Europeans bickering over financial crisis
Divided over what to do about the spreading financial contagion from Greece, European leaders are breaking into unseemly squabbles, each telling the other to back off. Alarmingly, there are fissures opening up within governments and parties too.Updated: Oct 28, 2011 01:16 IST
Divided over what to do about the spreading financial contagion from Greece, European leaders are breaking into unseemly squabbles, each telling the other to back off. Alarmingly, there are fissures opening up within governments and parties too.
From seemingly paralysed Greece to hot-headed Italy at the centre of Europe's debt-crisis to Britain, on the periphery as it were, everyone's bickering.
On Wednesday, a fist-fight erupted in the Italian parliament over pension reforms - a country with debts of more than €1.6 trillion. The brawl followed opposition leader Gianfranco Fini's attack on Umberto Bossi, the leader of the right-wing Northern League party that supports Prime Minister Silvio Berlusconi. "Everyone knows his wife retired at 39," Fini said.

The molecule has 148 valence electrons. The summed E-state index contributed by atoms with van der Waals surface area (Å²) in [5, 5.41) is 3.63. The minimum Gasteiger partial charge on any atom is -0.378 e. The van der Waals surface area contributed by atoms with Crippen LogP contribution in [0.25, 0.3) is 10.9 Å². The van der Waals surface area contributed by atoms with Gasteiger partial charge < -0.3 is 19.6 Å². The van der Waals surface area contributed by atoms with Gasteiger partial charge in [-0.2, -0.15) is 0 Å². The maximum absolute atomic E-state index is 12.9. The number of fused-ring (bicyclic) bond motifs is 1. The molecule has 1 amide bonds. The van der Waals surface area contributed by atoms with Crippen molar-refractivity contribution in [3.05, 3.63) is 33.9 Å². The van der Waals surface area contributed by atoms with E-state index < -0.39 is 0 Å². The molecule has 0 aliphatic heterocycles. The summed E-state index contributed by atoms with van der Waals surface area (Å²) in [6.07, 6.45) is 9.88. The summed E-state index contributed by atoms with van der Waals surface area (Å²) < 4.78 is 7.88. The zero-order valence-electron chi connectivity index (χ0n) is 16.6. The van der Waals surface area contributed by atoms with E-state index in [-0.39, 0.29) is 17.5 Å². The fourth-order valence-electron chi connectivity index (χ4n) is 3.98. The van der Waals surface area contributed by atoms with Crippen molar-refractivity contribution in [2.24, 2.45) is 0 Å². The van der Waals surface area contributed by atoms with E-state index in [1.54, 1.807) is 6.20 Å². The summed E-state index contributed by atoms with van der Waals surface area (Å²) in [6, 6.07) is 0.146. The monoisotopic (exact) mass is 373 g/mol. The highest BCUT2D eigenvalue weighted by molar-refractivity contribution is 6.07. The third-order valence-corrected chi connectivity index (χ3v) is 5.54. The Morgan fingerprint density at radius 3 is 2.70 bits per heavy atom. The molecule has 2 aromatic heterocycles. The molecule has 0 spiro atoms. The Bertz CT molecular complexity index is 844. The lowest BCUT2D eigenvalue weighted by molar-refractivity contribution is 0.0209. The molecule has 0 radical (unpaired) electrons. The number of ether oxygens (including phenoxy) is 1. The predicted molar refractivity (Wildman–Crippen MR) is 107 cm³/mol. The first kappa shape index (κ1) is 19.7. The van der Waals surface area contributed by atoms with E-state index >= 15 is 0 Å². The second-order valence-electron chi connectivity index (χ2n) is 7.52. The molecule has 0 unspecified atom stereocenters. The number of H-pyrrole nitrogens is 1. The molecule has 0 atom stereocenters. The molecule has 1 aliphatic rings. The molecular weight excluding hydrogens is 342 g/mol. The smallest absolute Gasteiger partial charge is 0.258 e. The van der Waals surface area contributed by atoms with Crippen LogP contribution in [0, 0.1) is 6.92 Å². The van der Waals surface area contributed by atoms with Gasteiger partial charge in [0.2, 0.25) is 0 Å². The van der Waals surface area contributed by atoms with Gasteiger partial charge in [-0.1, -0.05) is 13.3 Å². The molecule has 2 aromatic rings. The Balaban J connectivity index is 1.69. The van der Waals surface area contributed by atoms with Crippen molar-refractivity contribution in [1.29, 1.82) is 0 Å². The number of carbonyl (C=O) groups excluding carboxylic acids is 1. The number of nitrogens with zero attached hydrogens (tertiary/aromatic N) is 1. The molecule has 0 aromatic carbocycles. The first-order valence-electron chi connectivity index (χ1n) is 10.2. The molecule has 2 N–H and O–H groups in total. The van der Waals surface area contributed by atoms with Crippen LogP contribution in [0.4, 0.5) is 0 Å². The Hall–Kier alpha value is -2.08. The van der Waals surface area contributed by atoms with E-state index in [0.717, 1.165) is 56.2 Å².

Fini is one-time Berlusconi supporter who parted ways over his numerous sex scandals. How's sex linked to the financial scandal? Well, Bossi has apparently secured a deal for Berlusconi to step down in January, according to the anti-Berlusconi La Repubblica newspaper. The virile 75-year-old, Europe's longest-serving leader, denies any such deal. In fact, Berlusconi is said to suspect that German chancellor Angela Merkel and French President Nicolas Sarkozy want to use the Eurozone crisis to force him to step down.
Meanwhile, in Britain, Prime Minister David Cameron is facing a rebellion not only from Eurosceptics within his Tory party but also his pro-European deputy Nick Clegg of the Liberal Democrats. His troubles only worsen when he steps into mainland Europe. There he was derided for demanding that all of the EU - not just the 17-member Eurozone members - be involved in crisis talks. Last week Sarkozy went public: "You have lost a good opportunity to shut up. We are sick of you criticising us and telling us what to do. You say you hate the euro and now you want to interfere in our meetings."
Again, Cameron had his way - but only after a stormy session with Sarkozy. Europe accounts for 40% of Britain's exports and the turmoil in Eurozone also has wider global implications.
The EU was created to end European wars. But Merkel warned on Wednesday, "Nobody should believe that another half a century of peace and prosperity in Europe can be taken for granted."
First Published: Oct 28, 2011 00:57 IST